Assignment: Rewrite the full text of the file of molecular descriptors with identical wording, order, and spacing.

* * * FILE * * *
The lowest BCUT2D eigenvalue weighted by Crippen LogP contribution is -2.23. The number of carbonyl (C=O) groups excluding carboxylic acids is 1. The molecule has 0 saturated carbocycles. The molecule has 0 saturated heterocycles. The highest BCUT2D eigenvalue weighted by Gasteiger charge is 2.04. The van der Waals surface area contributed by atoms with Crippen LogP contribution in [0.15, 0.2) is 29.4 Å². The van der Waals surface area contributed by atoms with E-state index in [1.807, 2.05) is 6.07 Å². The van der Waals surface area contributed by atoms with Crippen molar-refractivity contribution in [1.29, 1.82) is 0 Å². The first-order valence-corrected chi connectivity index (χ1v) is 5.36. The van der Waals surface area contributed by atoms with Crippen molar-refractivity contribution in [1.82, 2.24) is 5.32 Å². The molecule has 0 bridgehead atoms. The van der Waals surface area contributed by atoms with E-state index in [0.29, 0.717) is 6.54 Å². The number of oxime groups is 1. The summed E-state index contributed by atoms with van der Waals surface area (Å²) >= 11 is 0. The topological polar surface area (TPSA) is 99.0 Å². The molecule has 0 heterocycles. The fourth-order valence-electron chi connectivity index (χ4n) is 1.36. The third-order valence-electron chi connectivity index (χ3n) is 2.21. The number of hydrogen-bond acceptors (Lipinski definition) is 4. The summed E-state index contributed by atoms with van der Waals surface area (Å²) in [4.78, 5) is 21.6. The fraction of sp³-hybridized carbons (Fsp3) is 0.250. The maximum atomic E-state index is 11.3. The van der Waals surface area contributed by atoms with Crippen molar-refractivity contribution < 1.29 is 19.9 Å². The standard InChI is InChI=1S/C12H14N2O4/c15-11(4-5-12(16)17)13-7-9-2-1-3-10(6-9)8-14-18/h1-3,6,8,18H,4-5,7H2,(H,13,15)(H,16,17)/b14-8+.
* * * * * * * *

The lowest BCUT2D eigenvalue weighted by Crippen LogP contribution is -2.23. The number of carbonyl (C=O) groups excluding carboxylic acids is 1. The molecule has 0 saturated carbocycles. The molecule has 0 saturated heterocycles. The highest BCUT2D eigenvalue weighted by Gasteiger charge is 2.04. The van der Waals surface area contributed by atoms with Crippen LogP contribution in [0.15, 0.2) is 29.4 Å². The van der Waals surface area contributed by atoms with E-state index in [1.807, 2.05) is 6.07 Å². The van der Waals surface area contributed by atoms with Crippen molar-refractivity contribution in [1.29, 1.82) is 0 Å². The first-order valence-corrected chi connectivity index (χ1v) is 5.36. The van der Waals surface area contributed by atoms with Crippen molar-refractivity contribution in [1.82, 2.24) is 5.32 Å². The molecule has 0 bridgehead atoms. The van der Waals surface area contributed by atoms with E-state index in [0.29, 0.717) is 6.54 Å². The number of oxime groups is 1. The summed E-state index contributed by atoms with van der Waals surface area (Å²) >= 11 is 0. The topological polar surface area (TPSA) is 99.0 Å². The molecule has 0 heterocycles. The fourth-order valence-electron chi connectivity index (χ4n) is 1.36. The third-order valence-electron chi connectivity index (χ3n) is 2.21. The number of hydrogen-bond acceptors (Lipinski definition) is 4. The summed E-state index contributed by atoms with van der Waals surface area (Å²) in [4.78, 5) is 21.6. The fraction of sp³-hybridized carbons (Fsp3) is 0.250. The maximum atomic E-state index is 11.3. The van der Waals surface area contributed by atoms with Crippen molar-refractivity contribution < 1.29 is 19.9 Å². The standard InChI is InChI=1S/C12H14N2O4/c15-11(4-5-12(16)17)13-7-9-2-1-3-10(6-9)8-14-18/h1-3,6,8,18H,4-5,7H2,(H,13,15)(H,16,17)/b14-8+.